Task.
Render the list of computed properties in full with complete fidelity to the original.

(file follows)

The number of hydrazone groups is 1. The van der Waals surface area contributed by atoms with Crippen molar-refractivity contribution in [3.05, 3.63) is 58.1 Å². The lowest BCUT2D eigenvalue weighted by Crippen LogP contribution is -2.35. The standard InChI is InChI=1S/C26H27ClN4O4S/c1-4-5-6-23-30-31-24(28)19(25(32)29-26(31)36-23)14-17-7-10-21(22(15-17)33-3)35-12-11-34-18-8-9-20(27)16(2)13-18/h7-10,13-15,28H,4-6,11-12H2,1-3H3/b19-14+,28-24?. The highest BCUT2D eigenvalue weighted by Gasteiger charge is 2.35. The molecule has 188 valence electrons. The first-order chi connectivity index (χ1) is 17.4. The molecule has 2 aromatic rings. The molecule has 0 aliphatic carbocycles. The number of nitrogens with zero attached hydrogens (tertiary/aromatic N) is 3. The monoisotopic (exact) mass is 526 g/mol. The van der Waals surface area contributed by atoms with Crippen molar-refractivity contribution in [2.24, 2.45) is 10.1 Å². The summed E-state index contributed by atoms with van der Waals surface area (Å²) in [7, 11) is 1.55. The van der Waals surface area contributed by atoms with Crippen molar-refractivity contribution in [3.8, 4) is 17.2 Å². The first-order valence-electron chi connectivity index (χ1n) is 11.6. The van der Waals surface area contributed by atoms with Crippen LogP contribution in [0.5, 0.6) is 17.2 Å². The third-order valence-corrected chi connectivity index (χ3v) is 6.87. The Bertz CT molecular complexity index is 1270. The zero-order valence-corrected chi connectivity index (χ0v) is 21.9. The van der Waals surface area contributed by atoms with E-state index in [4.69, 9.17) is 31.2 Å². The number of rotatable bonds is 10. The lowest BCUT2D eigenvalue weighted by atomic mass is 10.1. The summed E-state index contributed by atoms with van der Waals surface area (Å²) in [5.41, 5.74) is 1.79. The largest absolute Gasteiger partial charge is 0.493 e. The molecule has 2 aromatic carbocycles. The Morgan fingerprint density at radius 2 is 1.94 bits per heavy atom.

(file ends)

The number of hydrazone groups is 1. The van der Waals surface area contributed by atoms with Crippen molar-refractivity contribution in [3.05, 3.63) is 58.1 Å². The lowest BCUT2D eigenvalue weighted by Crippen LogP contribution is -2.35. The standard InChI is InChI=1S/C26H27ClN4O4S/c1-4-5-6-23-30-31-24(28)19(25(32)29-26(31)36-23)14-17-7-10-21(22(15-17)33-3)35-12-11-34-18-8-9-20(27)16(2)13-18/h7-10,13-15,28H,4-6,11-12H2,1-3H3/b19-14+,28-24?. The highest BCUT2D eigenvalue weighted by Gasteiger charge is 2.35. The molecule has 188 valence electrons. The first-order chi connectivity index (χ1) is 17.4. The molecule has 2 aromatic rings. The molecule has 0 aliphatic carbocycles. The number of nitrogens with zero attached hydrogens (tertiary/aromatic N) is 3. The monoisotopic (exact) mass is 526 g/mol. The van der Waals surface area contributed by atoms with Crippen molar-refractivity contribution in [2.24, 2.45) is 10.1 Å². The summed E-state index contributed by atoms with van der Waals surface area (Å²) in [7, 11) is 1.55. The van der Waals surface area contributed by atoms with Crippen molar-refractivity contribution in [3.8, 4) is 17.2 Å². The first-order valence-electron chi connectivity index (χ1n) is 11.6. The van der Waals surface area contributed by atoms with Crippen LogP contribution in [0.5, 0.6) is 17.2 Å². The third-order valence-corrected chi connectivity index (χ3v) is 6.87. The Bertz CT molecular complexity index is 1270. The zero-order valence-corrected chi connectivity index (χ0v) is 21.9. The van der Waals surface area contributed by atoms with E-state index in [4.69, 9.17) is 31.2 Å². The number of rotatable bonds is 10. The lowest BCUT2D eigenvalue weighted by atomic mass is 10.1. The summed E-state index contributed by atoms with van der Waals surface area (Å²) in [5.41, 5.74) is 1.79. The largest absolute Gasteiger partial charge is 0.493 e. The molecule has 2 aromatic carbocycles. The Morgan fingerprint density at radius 2 is 1.94 bits per heavy atom.